Now, it is a wise axiom that thou should not covet thy neighbor’s table saw or air compressor or his heavy-duty rolling tool cart with multiple drawers and neatly labelled parts containers.  Nor should thou envy his complete set of socket wrenches, including all sizes, both English and metric, arranged in ranked order, none missing.  

Harbor Freight sells that kind of stuff and for some of us, it causes our hearts to beat faster, our adrenaline to surge, dopamine to ooze out of every vesicle in our body.  “Ooh … that’s so cool.”  It’s a rush to the head … and to the heart.  It’s like mechanical mescaline.  It is generally considered good advice to lock your wallet in your car before entering so you’re not overcome with irrational workshop lust.  But I digress. 

As I anticipated, they did not have what I needed, but all was not lost for on the other side of the highway I spied a Walmart.  It required about a quarter mile of side roads to get there, but they had come to my rescue when I needed an iPhone charging cable, a splitter for my car’s cigarette lighter, a can opener and some sheets for my air mattress.  Surely they would not fail me now.  

Indeed, they had my air horn, plus aluminum tent stakes, a decal for my guitar case and a long, flexible lighter – the kind you can use to get your campfire going without incinerating your fingers.  Score!  As a bonus, there was a Starbucks nearby, so I got a big iced coffee and left Grand Island a happy man. 

I was heading for Uncle Buck’s Lodge , a ten thousand acre working cattle ranch, family owned and operated since 1881.  They started developing the lodge in 1994, Walt later told me, as a way of diversifying operations.  

There are eight rooms and a bunkhouse, a dining room, a bar and a great room with a fireplace and two-story windows overlooking the river.  I was only going to be there for a day, but you can stay longer and get involved with the operations of the ranch: ride with the cowboys, be part of the cattle roundups, roping, branding and calving.  They do eco tours, group meetings, hunting trips, etc.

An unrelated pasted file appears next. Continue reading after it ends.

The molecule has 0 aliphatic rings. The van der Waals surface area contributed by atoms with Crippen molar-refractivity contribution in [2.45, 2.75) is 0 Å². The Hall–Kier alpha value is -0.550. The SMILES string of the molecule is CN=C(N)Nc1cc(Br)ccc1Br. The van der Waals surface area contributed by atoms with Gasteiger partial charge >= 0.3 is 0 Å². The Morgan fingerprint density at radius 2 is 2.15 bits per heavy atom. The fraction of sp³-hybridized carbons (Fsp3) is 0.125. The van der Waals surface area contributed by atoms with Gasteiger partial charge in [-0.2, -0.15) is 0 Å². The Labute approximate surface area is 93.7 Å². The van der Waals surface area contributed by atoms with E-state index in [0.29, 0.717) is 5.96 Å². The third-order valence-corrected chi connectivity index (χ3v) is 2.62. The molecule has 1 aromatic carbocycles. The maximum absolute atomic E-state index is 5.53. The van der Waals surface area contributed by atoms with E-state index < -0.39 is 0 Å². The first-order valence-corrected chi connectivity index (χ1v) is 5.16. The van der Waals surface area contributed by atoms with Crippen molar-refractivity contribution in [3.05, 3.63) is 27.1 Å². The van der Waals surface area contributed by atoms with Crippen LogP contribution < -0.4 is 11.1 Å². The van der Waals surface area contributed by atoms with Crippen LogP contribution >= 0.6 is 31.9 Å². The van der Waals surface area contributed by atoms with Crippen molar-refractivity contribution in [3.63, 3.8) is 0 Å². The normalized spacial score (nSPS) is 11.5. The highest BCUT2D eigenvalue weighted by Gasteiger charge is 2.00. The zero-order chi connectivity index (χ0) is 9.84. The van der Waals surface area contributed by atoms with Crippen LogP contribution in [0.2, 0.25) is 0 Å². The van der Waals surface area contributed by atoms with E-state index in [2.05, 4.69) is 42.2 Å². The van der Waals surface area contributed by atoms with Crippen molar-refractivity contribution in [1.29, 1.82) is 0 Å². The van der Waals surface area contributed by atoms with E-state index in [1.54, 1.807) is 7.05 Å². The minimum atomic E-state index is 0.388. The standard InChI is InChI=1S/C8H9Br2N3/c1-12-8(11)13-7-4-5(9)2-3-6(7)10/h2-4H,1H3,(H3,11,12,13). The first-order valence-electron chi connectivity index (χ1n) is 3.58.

So there I was on Route 2 going northwest to Brewster and what parallels the road?  Railroad tracks!  I know about these things, so I keep an eye on the far distance, looking for the bright triple headlight of an oncoming train … and there it was, rolling steadily towards me.  I’ve already confessed to being a railroad geek, so it won’t surprise you – and I’m not even embarrassed at this point – that I pulled over to grab a video.  

Be still my heart – a double locomotive pulling 100 cars of … coal?  Why yes, coal, enough to warm even the cockles of Donald’s twisted little heart.  Now I felt sort of ambivalent, my ecological commitments wrestling with the tug of railroadiana.  Nonetheless, I can’t deny that it was exciting. 











I drove onward across the smooth horizontal plane of farmland and was happily gliding along when I noticed to my right … a small hill!  It was entirely out of character.  The road sloped up it and as I crested that unfamiliar smidgeon of elevation, what I saw before me were rolling hills, smooth and sinuous, soft and inviting, stretching off into the distance, dotted – as promised – with black cows.  

Wow!  It was awesome.  I had reached the Sandhills.